9/11's Survivor Tree
The last living thing to be rescued from the site of Ground Zero twenty years ago is now called the "Survivor Tree." It's a callery pear tree, one of many planted in Manhattan over the years. About thirty years old in 2001, its upper branches above the main trunk were shattered by the fall of the Twin Towers. It was reduced to a stump with broken and burned branches, no more than eight feet tall. Although it was considered "mortally wounded," it was moved to a Bronx nursery, where it was replanted and carefully nurtured. The following spring, new branches began to grow from the broken ends. In December 2010, it was moved back to Ground Zero, where it now stands, over thirty feet tall, blossoming profusely every spring, and capable of living for another 30 or 40 years. (It is pictured on the cover. See also: youtube.com/watch?v=5bLw6bREcbU.)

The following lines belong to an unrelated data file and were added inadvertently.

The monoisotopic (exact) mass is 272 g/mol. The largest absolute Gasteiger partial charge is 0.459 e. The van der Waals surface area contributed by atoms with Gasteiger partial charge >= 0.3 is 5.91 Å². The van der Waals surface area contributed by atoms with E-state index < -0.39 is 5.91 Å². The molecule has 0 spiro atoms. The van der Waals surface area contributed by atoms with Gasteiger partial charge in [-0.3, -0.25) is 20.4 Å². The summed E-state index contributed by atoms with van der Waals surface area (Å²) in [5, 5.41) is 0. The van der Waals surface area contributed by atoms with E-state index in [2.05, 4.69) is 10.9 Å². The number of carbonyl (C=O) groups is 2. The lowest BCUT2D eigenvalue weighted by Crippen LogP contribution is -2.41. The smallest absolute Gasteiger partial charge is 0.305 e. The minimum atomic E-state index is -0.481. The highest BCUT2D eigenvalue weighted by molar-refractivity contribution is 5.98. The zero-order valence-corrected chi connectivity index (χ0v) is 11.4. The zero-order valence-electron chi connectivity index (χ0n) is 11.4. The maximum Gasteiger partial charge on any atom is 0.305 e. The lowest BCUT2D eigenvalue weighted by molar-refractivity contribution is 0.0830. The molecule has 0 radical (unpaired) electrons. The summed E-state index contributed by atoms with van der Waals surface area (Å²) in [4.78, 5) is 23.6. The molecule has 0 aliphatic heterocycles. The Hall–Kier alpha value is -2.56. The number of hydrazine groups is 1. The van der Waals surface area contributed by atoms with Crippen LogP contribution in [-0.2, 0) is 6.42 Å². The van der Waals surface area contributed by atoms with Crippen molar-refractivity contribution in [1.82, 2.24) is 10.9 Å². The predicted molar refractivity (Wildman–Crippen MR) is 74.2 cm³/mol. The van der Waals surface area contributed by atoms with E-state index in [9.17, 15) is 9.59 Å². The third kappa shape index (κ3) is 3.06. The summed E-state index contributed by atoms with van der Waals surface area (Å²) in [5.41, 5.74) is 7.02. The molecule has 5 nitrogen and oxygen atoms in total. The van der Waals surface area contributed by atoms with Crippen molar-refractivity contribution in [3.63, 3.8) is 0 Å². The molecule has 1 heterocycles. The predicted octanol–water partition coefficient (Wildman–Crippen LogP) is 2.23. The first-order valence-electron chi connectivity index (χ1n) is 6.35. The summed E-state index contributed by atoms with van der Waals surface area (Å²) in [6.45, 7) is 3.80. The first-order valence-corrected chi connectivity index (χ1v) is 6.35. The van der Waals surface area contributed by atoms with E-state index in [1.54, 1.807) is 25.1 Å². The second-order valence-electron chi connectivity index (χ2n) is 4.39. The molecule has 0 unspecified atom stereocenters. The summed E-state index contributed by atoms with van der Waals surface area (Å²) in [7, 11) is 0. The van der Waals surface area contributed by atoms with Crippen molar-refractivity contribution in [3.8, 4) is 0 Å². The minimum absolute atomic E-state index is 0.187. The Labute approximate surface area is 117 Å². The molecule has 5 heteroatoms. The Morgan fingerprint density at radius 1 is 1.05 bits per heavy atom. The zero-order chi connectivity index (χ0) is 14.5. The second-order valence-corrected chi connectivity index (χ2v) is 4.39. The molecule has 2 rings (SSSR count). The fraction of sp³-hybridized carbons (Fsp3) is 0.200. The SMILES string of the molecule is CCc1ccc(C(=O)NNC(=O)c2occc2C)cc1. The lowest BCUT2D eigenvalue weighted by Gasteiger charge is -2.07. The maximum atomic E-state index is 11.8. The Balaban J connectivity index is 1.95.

We instinctively consider this tree more remarkable than any of the other trees planted at the World Trade Center site. We may take life for granted, but when life resurges after suffering wounds, it elicits our wonder and admiration. We more highly esteem those who overcome suffering and adversity.
James M. Kushiner is the Director of Publications for The Fellowship of St. James and the former Executive Editor of Touchstone.
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